Best Buy is generally not talked about as an exemplar of lean. (It's best known for its Results Only Work Environment; read about ROWE here and here.) But yesterday's WSJ article on Best Buy shows that the company certainly understands some of the key principles.
Respect for people? Check.
Brian Dunn, the current COO and CEO-designate, who has spent 24 years climbing the company's ranks, believes that the best retail innovations come from front-line workers. Brad Anderson, the current CEO, says that
Brian's particular gift is that he is genuinely interested in the blue-shirts as people, and they can tell. What that gives you that a lot of leaders miss, is that you understand what is happening in an organization on a more granular level.
Dunn understands that Best Buy's competitive strength lies with its workers:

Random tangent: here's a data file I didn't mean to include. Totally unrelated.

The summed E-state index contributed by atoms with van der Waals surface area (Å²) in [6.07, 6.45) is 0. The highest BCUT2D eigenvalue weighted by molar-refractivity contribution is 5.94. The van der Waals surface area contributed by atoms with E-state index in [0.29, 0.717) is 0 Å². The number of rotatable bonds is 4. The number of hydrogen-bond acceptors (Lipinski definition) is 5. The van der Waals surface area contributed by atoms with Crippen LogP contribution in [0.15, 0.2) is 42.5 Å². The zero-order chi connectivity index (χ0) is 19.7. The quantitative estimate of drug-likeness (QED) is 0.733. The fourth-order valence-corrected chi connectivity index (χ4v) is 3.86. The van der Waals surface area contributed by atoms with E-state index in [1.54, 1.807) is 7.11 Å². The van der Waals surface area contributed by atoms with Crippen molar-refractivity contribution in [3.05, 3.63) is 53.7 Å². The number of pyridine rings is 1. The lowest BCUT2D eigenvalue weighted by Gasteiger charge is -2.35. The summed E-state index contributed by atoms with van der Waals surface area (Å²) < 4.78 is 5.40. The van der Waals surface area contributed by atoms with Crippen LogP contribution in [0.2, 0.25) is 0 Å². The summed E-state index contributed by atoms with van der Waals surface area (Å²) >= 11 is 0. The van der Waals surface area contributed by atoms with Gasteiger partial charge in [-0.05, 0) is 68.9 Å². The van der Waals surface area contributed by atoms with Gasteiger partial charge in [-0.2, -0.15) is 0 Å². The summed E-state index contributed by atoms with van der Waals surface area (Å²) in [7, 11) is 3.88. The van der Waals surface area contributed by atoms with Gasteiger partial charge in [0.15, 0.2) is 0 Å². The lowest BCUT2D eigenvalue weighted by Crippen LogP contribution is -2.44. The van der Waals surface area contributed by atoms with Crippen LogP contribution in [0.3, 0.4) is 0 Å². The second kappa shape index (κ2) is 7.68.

“Wal-Mart is trying to copy us,” Mr. Dunn, who had visited some of Wal-Mart's new prototype stores in Arkansas days earlier, told the store managers' conference. “But there is one thing nobody can copy, and it's this,” he said, grabbing a Best Buy employee who was wearing one of the company's blue polo shirts.
“Genchi genbutsu?” Check.
Before he succeeds Mr. Anderson, he has embarked on a tour of stores in search of inspiration for his remodeling plans, which he sees as a way to differentiate Best Buy from competitors such as Wal-Mart and Amazon.com.
Dunn says that to compete with those behemoths, “you have to go where the rubber meets the road.” And that's the gemba.
When stories about AIG executives feeding at the bonus trough batter you like a polo mallet to the head, it's reassuring to know that there are still some executives who get it. And it doesn't require Gary Hamel's “management moonshot” to realize that front-line employees really do have some valuable business ideas.
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